How to Use Chia Seeds and Flour in Gluten-Free Recipes

Chia Seeds - A Staple Food of Ancient Cultures:

The Aztecs, Mayans and Native Americans valued chia seeds as a source of concentrated energy and nutrition. This tiny superseed has survived the ages- and the Chia Pet™ craze (!), to become a valuable ingredient for gluten free cooks.

More Omega 3 Fatty Acids Than Flaxseed:

You may have heard about the importance of adding omega 3 fatty acids to your diet.

Omega 3 fatty acids are polyunsaturated fats, important to health because they are known to reduce inflammation and risks for cardiovascular disease.

A 1-ounce serving of chia (salvia hispanica L) contains approximately 4.9 grams of omega 3 fatty acids. Comparatively, flaxseed, another good plant source of omega 3 fatty acids, supplies about 1.8 grams of omega 3 fatty acids in a 1-ounce serving.

Source: USDA Standard Reference 20; Tufts University - School of Medicine

More Fiber Ounce-for-Ounce than Beans:

Soluble fiber has been credited with maintaining normal, healthy cholesterol levels and supporting healthy elimination. A 1-ounce serving of chia seeds contain 10.6 grams of fiber. Compare that to oatmeal, another good source of soluble fiber. A 3/4 cup of gluten free oatmeal supplies about 2.8 grams of soluble fiber. Compare chia seeds to flaxseeds, which supply about 7.6 grams of fiber in a 1-ounce serving.

Obviously, if you are working to increase the amount of soluble fiber in your diet, chia seeds deliver.

Source: USDA Standard Reference 20

Rich Source of Plant-based Calcium:

We automatically think dairy foods when we think about adding calcium to our diets. But the plant world is full of foods that are rich sources of calcium.

Broccoli is a great source of easily absorbable calcium and it turns out, so are chia seeds. A 1-ounce serving of chia seeds supplies 177 mg of calcium. Just one 5-inch stalk of steamed broccoli contains 56 mg of calcium.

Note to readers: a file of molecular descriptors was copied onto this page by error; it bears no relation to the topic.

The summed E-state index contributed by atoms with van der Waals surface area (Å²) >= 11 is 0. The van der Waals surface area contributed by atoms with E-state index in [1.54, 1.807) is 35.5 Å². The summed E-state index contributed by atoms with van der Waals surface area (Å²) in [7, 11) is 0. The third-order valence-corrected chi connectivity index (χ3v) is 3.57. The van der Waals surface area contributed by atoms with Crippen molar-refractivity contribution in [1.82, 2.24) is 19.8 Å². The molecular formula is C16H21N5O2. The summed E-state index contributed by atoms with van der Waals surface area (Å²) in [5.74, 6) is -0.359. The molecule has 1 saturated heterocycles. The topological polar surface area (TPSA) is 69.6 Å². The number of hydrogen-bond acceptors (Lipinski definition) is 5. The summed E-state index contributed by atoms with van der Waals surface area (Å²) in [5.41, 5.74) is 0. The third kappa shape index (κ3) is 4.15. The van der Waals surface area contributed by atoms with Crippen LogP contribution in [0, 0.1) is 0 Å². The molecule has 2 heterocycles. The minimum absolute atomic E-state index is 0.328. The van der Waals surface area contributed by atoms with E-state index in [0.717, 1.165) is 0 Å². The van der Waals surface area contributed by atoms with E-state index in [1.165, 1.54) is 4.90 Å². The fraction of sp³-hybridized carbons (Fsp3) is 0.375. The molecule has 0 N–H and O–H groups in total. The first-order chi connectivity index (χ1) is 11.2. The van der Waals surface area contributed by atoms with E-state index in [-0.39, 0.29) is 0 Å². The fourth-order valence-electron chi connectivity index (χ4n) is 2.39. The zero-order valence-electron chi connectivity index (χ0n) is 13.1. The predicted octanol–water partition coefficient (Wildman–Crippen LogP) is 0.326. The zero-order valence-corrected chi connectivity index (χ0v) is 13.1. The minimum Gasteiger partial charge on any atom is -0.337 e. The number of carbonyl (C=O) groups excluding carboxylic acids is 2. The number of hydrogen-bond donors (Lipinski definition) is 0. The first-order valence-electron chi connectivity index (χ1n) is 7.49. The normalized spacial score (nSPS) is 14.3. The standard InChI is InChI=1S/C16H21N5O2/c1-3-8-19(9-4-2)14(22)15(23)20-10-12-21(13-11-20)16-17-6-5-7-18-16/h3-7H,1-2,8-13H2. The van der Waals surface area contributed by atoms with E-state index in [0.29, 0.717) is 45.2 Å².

Source: USDA Standard Reference 20

More Protein Ounce-for-Ounce Than Beans:

Are you a vegetarian? If so, you may be looking for good plant sources of protein. A 1-ounce serving of chia seeds contain 4.4 grams of protein. Compare that to a 1-ounce serving of kidney beans which supply .01 grams of protein. As you can see, ounce per ounce chia seeds are a concentrated source of nutrition.

How to Use Chia Seeds and Chia Flour in Gluten-Free Cooking:

  • Use chia seeds to replace eggs in recipes. When mixed with water, chia seeds, high in soluble fiber, form a thick gel. Place 1 tablespoon of chia seeds in a cup and add 3 tablespoons of water. Allow the mixture to sit for about 15 minutes. 1/4 cup of hydrated chia seeds equals approximately 1 egg.
  • Sprinkle chia seeds on cereals and yogurt.
  • Use chia seed flour in a wide variety of gluten-free recipes as a 1-to-1 replacement for wheat flours. According to Nuchia Foods, the manufacturer of Chia Seed Flour (a blend of milled chia seeds and organic brown rice flour), their product performs as a 1:1 replacement for wheat flour.
    Read product review of Nuchia Original Chia Seed Flour
  • Baking tips for using chia flour in gluten-free baking:
    Sift chia seed flour before using, use smaller pans when baking with chia seed flour and increase baking time by about 5%. For example, if a recipe calls for a 60-minute baking time, increase time by about 3 minutes for better results.

When learning to use a new gluten-free ingredient like chia seed flour, experiment! Take note of baking time, size of pans, and types of recipes used.